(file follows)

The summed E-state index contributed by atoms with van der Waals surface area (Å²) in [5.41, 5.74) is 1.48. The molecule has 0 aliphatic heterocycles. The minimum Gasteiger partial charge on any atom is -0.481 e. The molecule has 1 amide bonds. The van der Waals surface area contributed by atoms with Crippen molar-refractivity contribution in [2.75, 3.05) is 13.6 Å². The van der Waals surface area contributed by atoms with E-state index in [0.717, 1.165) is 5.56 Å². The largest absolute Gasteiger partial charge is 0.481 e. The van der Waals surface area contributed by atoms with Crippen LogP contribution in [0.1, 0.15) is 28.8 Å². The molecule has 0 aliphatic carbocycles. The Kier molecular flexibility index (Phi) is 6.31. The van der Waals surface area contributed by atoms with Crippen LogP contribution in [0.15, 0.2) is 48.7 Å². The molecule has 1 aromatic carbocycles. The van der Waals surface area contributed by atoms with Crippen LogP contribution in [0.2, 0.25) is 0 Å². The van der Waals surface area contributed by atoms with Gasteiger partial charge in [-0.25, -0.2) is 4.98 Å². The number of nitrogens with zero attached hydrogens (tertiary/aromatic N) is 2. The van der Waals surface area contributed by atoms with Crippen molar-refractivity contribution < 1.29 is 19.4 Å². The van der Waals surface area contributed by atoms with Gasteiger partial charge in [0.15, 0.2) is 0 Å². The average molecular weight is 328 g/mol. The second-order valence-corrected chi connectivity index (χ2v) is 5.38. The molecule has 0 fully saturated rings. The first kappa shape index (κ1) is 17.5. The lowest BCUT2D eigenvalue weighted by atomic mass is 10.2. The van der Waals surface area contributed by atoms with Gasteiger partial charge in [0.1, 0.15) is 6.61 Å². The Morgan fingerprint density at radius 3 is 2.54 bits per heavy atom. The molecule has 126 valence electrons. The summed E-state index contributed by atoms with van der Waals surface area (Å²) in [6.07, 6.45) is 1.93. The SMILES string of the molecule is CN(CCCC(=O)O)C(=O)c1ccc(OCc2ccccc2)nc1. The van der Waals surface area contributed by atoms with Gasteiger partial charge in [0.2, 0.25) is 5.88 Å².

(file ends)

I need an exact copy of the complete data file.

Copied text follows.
The summed E-state index contributed by atoms with van der Waals surface area (Å²) in [5.41, 5.74) is 1.48. The molecule has 0 aliphatic heterocycles. The minimum Gasteiger partial charge on any atom is -0.481 e. The molecule has 1 amide bonds. The van der Waals surface area contributed by atoms with Crippen molar-refractivity contribution in [2.75, 3.05) is 13.6 Å². The van der Waals surface area contributed by atoms with E-state index in [0.717, 1.165) is 5.56 Å². The largest absolute Gasteiger partial charge is 0.481 e. The van der Waals surface area contributed by atoms with Crippen LogP contribution in [0.1, 0.15) is 28.8 Å². The molecule has 0 aliphatic carbocycles. The Kier molecular flexibility index (Phi) is 6.31. The van der Waals surface area contributed by atoms with Crippen LogP contribution in [0.15, 0.2) is 48.7 Å². The molecule has 1 aromatic carbocycles. The van der Waals surface area contributed by atoms with Crippen LogP contribution in [0.2, 0.25) is 0 Å². The van der Waals surface area contributed by atoms with Gasteiger partial charge in [-0.25, -0.2) is 4.98 Å². The number of nitrogens with zero attached hydrogens (tertiary/aromatic N) is 2. The van der Waals surface area contributed by atoms with Crippen molar-refractivity contribution < 1.29 is 19.4 Å². The van der Waals surface area contributed by atoms with Gasteiger partial charge in [0.15, 0.2) is 0 Å². The average molecular weight is 328 g/mol. The second-order valence-corrected chi connectivity index (χ2v) is 5.38. The molecule has 0 fully saturated rings. The first kappa shape index (κ1) is 17.5. The lowest BCUT2D eigenvalue weighted by atomic mass is 10.2. The van der Waals surface area contributed by atoms with Gasteiger partial charge in [0.1, 0.15) is 6.61 Å². The Morgan fingerprint density at radius 3 is 2.54 bits per heavy atom. The molecule has 126 valence electrons. The summed E-state index contributed by atoms with van der Waals surface area (Å²) in [6.07, 6.45) is 1.93. The SMILES string of the molecule is CN(CCCC(=O)O)C(=O)c1ccc(OCc2ccccc2)nc1. The van der Waals surface area contributed by atoms with Gasteiger partial charge in [0.2, 0.25) is 5.88 Å².